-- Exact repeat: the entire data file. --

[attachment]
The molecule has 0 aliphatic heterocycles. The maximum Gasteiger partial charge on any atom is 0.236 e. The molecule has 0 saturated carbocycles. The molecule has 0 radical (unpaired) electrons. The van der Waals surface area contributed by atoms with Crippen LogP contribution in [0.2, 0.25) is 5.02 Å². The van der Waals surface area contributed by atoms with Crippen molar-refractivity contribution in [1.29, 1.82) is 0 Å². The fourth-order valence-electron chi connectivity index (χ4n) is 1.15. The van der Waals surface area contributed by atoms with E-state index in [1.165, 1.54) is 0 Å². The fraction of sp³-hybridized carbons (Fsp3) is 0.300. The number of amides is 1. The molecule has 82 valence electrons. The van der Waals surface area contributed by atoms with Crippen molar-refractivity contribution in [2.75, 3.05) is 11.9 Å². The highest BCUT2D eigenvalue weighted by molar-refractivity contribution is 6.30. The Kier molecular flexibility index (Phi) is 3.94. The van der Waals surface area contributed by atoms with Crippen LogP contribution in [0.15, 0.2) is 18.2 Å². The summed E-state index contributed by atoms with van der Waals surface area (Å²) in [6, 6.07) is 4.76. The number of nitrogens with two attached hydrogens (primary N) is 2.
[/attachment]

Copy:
The molecule has 0 aliphatic heterocycles. The maximum Gasteiger partial charge on any atom is 0.236 e. The molecule has 0 saturated carbocycles. The molecule has 0 radical (unpaired) electrons. The van der Waals surface area contributed by atoms with Crippen LogP contribution in [0.2, 0.25) is 5.02 Å². The van der Waals surface area contributed by atoms with Crippen molar-refractivity contribution in [1.29, 1.82) is 0 Å². The fourth-order valence-electron chi connectivity index (χ4n) is 1.15. The van der Waals surface area contributed by atoms with E-state index in [1.165, 1.54) is 0 Å². The fraction of sp³-hybridized carbons (Fsp3) is 0.300. The number of amides is 1. The molecule has 82 valence electrons. The van der Waals surface area contributed by atoms with Crippen molar-refractivity contribution in [2.75, 3.05) is 11.9 Å². The highest BCUT2D eigenvalue weighted by molar-refractivity contribution is 6.30. The Kier molecular flexibility index (Phi) is 3.94. The van der Waals surface area contributed by atoms with Crippen LogP contribution in [0.15, 0.2) is 18.2 Å². The summed E-state index contributed by atoms with van der Waals surface area (Å²) in [6, 6.07) is 4.76. The number of nitrogens with two attached hydrogens (primary N) is 2.